Islamabad: The China–Pakistan Economic Corridor is a collection of infrastructure projects, is improving Pakistan’s connectivity not only within itself and China, but with over 60 other countries, which are part of the land route of China’s Belt and Road Initiative involving infrastructure development and investments.
With the second phase of the Chinese venture presenting opportunities to collaborate in the social sector, substantial emphasis needs be laid on the development of the country’s agriculture sector, which offers huge prospects of growth and trade.
The message emerged from a policy dialogue on ‘National Agriculture and Food Security in Pakistan’, which was held at Institute of Policy Studies (IPS) here in collaboration with Pakistan Agriculture Scientists Forum (PAS Forum). The session was addressed by Dr Muhammad Azeem Khan, chairman, Pakistan Agricultural Research Council (PARC); Professor Dr Anwar-ul-Hasan Gilani, vice chancellor, University of Haripur and ex-chairman, Pakistan Council for Science and Technology (PCST); Professor Dr Amanullah Malik, University of Agriculture, Faisalabad; Khalid Rahman, Executive President IPS; and Dr Abdul Wakeel, president, PAS Forum.
Presenting an overview of Pakistan’s agriculture sector, Dr Azeem Khan emphasized the need of enhancing productivity of various potential sub sectors of agriculture, not only with an aim to address the country’s food security concerns, but also to alleviate it for international trade.
Khan rued that Pakistan was a food exporting country till 2013 but became a food importing country thereafter. However, he observed that the second phase of China-Pakistan Economic Corridor offers a good opportunity to help the agriculture sector to recover, but the onus largely lies with the nation to set targets and strategies carefully in order to benefit from the forthcoming opportunities.
The PARC chairman was all for alleviating the agriculture sector via business-oriented model, which in his opinion, could only be done through value addition i.e. converting raw materials into standard commercial products and brands. He highlighted that combinations of different commodities and products being produced alongside the CPEC routes boast significant prospects in this regard. There is a huge potential for the production and export of fodder, edible oils and palm oil, whereas pulses and oil seeds are some other lucrative areas to invest in.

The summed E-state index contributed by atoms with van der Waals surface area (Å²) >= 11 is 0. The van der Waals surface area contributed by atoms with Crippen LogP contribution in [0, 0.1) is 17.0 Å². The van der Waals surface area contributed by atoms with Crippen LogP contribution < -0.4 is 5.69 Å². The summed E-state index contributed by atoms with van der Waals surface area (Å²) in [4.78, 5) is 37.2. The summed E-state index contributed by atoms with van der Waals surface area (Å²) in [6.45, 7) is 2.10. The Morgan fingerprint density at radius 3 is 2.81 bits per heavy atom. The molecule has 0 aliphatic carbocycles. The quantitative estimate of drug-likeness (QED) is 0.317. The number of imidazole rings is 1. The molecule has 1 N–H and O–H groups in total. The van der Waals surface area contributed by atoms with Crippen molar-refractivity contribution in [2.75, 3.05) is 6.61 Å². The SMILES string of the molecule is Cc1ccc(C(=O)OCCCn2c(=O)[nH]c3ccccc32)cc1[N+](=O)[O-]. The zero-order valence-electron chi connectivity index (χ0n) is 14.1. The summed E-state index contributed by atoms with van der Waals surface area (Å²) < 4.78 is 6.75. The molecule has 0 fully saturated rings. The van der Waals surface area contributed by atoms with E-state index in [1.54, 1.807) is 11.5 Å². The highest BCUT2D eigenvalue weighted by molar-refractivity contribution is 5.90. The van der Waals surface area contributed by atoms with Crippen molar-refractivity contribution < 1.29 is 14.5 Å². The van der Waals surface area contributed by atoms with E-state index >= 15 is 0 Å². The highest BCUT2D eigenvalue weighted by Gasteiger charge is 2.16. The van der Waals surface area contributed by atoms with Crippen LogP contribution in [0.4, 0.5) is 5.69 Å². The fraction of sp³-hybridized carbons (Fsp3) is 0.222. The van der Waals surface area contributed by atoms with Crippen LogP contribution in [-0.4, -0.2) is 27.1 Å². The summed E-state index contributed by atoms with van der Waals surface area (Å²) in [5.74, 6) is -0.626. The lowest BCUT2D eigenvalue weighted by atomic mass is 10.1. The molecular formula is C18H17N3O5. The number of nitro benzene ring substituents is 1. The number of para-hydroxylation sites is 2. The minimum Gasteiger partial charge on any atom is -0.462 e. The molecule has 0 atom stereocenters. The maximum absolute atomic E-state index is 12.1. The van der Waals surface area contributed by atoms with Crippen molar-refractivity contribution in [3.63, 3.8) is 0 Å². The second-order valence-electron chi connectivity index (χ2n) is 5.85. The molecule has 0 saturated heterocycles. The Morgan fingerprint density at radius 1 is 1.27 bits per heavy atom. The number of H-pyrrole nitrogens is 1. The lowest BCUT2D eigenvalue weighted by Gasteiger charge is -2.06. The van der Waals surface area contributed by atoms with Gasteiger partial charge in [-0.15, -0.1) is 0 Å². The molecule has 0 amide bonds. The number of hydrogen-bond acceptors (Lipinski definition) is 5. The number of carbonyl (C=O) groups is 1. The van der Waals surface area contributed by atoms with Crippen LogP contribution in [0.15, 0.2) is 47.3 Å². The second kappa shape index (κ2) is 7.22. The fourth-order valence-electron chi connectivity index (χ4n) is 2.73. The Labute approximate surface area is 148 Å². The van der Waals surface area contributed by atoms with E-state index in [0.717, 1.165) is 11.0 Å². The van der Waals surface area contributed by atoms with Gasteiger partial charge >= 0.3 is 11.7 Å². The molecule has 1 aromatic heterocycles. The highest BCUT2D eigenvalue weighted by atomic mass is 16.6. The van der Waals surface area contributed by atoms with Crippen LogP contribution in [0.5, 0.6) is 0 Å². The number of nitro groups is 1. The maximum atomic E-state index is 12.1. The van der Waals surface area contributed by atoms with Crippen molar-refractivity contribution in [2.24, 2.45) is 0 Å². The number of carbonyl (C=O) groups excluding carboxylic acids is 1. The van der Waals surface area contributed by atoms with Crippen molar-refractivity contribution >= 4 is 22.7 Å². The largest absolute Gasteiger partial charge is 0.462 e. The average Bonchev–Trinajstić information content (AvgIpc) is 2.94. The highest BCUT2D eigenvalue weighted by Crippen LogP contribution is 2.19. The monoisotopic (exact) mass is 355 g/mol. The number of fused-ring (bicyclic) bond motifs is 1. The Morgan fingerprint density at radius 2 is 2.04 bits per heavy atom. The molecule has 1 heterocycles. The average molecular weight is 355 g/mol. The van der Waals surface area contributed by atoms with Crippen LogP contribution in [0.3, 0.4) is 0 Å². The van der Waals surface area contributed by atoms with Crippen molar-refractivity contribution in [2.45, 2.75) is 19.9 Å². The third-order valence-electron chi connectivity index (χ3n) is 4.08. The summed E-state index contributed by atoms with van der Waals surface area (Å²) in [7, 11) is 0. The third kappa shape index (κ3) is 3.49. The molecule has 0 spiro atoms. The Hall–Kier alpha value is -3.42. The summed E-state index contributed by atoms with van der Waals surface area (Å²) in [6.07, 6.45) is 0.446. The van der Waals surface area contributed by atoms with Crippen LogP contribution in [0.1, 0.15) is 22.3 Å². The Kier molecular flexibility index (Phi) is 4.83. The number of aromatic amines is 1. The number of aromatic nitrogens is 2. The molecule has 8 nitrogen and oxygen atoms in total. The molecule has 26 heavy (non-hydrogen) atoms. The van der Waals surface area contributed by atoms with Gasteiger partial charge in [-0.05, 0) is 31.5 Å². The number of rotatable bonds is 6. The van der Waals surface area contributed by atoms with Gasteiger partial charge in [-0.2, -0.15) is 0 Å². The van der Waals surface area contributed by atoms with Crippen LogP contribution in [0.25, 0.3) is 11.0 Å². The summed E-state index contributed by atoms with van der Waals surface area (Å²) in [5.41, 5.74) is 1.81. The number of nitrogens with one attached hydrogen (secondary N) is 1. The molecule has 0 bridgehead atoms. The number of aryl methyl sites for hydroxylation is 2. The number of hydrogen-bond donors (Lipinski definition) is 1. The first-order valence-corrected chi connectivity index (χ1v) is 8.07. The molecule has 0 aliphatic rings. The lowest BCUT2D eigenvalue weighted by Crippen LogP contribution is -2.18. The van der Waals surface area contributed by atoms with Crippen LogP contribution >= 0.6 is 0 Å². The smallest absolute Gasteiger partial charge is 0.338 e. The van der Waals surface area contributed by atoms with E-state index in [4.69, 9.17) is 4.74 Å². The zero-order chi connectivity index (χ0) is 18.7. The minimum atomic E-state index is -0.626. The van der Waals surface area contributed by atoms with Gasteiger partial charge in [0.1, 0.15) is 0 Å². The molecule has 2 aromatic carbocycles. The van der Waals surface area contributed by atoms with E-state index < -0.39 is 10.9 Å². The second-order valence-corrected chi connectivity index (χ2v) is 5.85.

The speaker however pointed out that the post-harvest losses still remain a concern in the country, before adding that the solution lies in careful measures taken in the areas of production, diversification, post-harvest
handling, processing, certification, and value addition – all aimed at converting the harvest into high-value products while enabling them to maintain apex standards for international trade.
Khan also spoke fervently about the prevalent state of malnutrition in Pakistan, terming it unprecedentedly high while maintaining that a nutritionally food secure Pakistan should be the country’s top most goal.
Dr Malik spoke about potentials and opportunities for Pakistan’s agricultural sector in relevance to CPEC mega projects. He mentioned several agriculture items in which Pakistan could enjoy a competitive advantage over the rest of the world, especially when it comes to China.
The professor said that China is the world’s biggest farm produce importer, with its imports making up to 10 % of global farm produce trade. The country is a net importer of bulk agriculture products and there has been rapid growth in its imports from Belt and Road countries off-late. Pakistan too can target some of its exports to China such as soybean, barley, corn, wheat and cereals. Rice is the country’s major export to China but there is a lot more potential to it as well. In terms of fruit, cherries, grapes, mangoes, guavas and oranges are some of the products that can be looked at. He however said about 70% of China’s agriculture imports come from the USA, Brazil, South East Asia, European Union and Australia, and it will be very challenging, yet necessary, to raise our quality standards to compete with these countries.
Pakistan was sorely lacking in utilizing technology for its agricultural requirements when compared to other countries, Dr Gilani lamented while pressing for the need to make use of modern technological systems and methods that could cope with present-day challenges like global warming and climate change.
He stressed the need for focusing and investing on local capacity building initiatives as well as on improving access to international markets. The expert called for immediate measures such as making crops nutritive and resilient to climate change, rescuing of more farmland, empowering of small landholders, de-urbanization, preservation of water, recycling of crop/livestock waste and saving of food through public awareness drives if Pakistan is to answer its rising food security threats.